Because KINDNESS ISNT WEIRD.

It might be awkward, or misunderstood, or badly timed, but it is not weird to be kind.

I will encourage others to be kind.

If you step outside of your comfortable bubble and risk embarrassment to do something kind, I am going to applaud you.

And if you make fun of someone when they do something kind, I’m going to make fun of you.

 

Kindness isnt weird free.jpg

Download, Print, Color, and Share!  KINDNESS ISN'T WEIRD COLORING PAGE    <<<------ (click for free download)

I will give weirdly kind compliments.

A new acquaintance (who is now a great friend) once complimented my eye lids.  Yes, my eye LIDS. I still don’t know exactly what she is talking about , but d*mn it if I don’t feel 10x more confident about my eye lids.

I will give weirdly kind gifts.

I once spent 20+ hours on an art project for a friend.  He didn't ask for it, we weren't dating, and he wasn't paying me.  He just told me about something, which gave me an idea for a drawing, which led to hours upon hours of compulsively working on said drawing.

Because my obsessiveness had kicked in, the idea I might be doing something weird didn't occur to me until later, when practically every person who heard this story informed me I was being weird.

But guess what? If I get the urge to give you a random gift this year, you’re getting a random gift and I don’t care if you think it’s weird - you will take it, and you will pretend to like it, and you will say thank you. 

I will give weird words of encouragement.

A friend once mentioned how being a stay-at-home-mom was different from working a regular 'job' - there is less verbal praise and few noticeable accomplishments.  So I stopped by her house a few days later, knocked on the door, and told her she did a great job that day.  I could see she had put on pants and it appeared the children were all still alive, so clearly she had accomplished a lot that day.  It was a weird thing to do, but it was KIND, so 2017 will have more of this. Because in 2017 no act of kindness is too weird, too odd, too awkward, or too embarrassing.  Not in my house.  #kindness isn't weird

KINDNESS ISN'T WEIRD COLORING PAGE    <<<------ (click to download)

Pity the Pretty

**Dearest reader of the following, please do not take this too seriously. It is mildly satirical.  Enjoy**

She flips her hair with a single, graceful flick of the wrist.  A move so practiced she’s barely conscious of it.  She swipes her card and answers the cashier with a sigh.  “Credit,” she says, shifting her weight toward the bag boy as she signs her name, fully aware the poor boy is moments away from literally drooling over her.  Deliberately, she applies a coat of lip-gloss as she waits for her receipt, tactically ignoring the bag boy who is already deeply in love with her perfectly applied make-up.  Soaking up his attention like fuel, she leaves the store, swinging her hips methodically for the benefit of the young man she knows is watching her go.  From behind her in line, I watch this episode with sadness.  My heart breaks for her.  I'm not a doctor, but I do believe she has a bad case of the Pretty.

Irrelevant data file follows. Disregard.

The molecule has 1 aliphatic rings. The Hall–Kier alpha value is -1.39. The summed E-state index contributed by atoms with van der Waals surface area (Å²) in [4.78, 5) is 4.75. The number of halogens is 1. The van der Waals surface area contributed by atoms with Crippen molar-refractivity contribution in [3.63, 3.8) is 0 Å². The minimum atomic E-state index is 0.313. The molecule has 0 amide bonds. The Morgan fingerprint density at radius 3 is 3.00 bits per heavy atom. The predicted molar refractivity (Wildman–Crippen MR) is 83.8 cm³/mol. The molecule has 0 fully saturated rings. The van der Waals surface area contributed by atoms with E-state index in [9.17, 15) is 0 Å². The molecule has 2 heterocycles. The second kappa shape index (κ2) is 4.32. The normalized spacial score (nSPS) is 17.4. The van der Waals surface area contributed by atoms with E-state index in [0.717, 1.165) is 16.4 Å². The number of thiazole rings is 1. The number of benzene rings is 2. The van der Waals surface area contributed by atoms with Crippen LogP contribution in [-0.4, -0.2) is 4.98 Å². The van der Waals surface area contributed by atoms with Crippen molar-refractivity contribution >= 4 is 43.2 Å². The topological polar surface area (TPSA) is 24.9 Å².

Researchers disagree on the cause of the Pretty, but I have a theory.  I believe the Pretty begins as a gift - one of many gifts - like tools in a box.  But this one gift, though lacking in utility, is especially sparkly and shiny.  It attracts attention.  It is the first thing other humans notice.  It is the first and sometimes only thing on which other humans comment.  And this, I believe, is where the Pretty shifts from gift to disease - when it's holder begins to confuse 'shiniest' and 'most recognized' as 'the most valuable,' or worse, 'the only' tool.    

While the other tools might grow in strength and usefulness with exercise and attention, the Pretty will not.  This tool will fade and rust and eventually lose any utility it might once have held.  

This is when the symptoms become most acute - when the sufferer, believing this is their most valuable asset and facing its inevitable decline, scrubs and shines and spends and suffers in a futile attempt to restore it to it's initial condition.

Most disconcerting is the neglect shown to the remaining tools - tools which, with attention, might grow in usefulness, might make the world a more beautiful place, might contribute to a lasting legacy, might remain strong and useful even when a face has aged to a point where no amount of make-up can hide the lines. Instead, these amazing gifts are too often left to rot, unused, unnoticed, unappreciated.

I count myself among the lucky ones.  Among the tools in my box, 'pretty' was not the shiniest.  It was, in fact, defective.  At two weeks old, strange growths began to appear on my face - large, raised, red-purple bumps, which grew at an alarming rate.  It took some time for the doctors to rule out a brain-damage inducing disease, but in the end my brain was fine - my face, however, was not.  

My mom can tell you the story of a woman crossing a grocery store when I was a baby.  She moved in such a deliberate fashion that my poor mother was certain she was about to hear yet another rude comment or accusation regarding my birthmark. Instead, the woman commented on the beauty of my eyes.  Bless her. 

Despite having pretty eyes, the rest of my face thankfully discouraged well-meaning adults from commenting on my prettiness.  Bless them.  

Instead I received a great many comments about my intelligence, my quick-wit, my athletic abilities (which, alas, were fleeting), and my ability to whip out poetry like a vending machine.  A great many people complimented and concurrently encouraged me to use the many tools in my box.  

Though at times I did regret not having a better 'pretty' tool, as it seemed to be quite important to so many others, I eventually viewed its defectiveness as one of the greatest gifts I have ever received.  After all, not once have I ever ruined a moment of laughter, or tempered a smile, over concerns of future lines in my face. Never did I learn to rely on cuteness as a way to get what I wanted, or flirtation to attract attention. And I don't believe I'm in any danger of suffering from the Pretty.  Like an immunization, it was uncomfortable for a moment, but protected me against disease.

I do feel the burden to share my perspective - to raise awareness - to bring this disease out of the shadows and into the light.  I wish to see us, as a society, fight this disease instead of glorifying it.  Many among us would perpetuate the disease for the sake of profit, which is quite sickening.  Many perpetuate it unintentionally, which is quite sad.  I think it is time we acknowledge the Pretty, encourage those who suffer, and remind the world they are so much more.  

To the Pretty I say:  Thankfully, you are so much more than pretty.  Be amazing, be the kind of beautiful which grows with age, be you.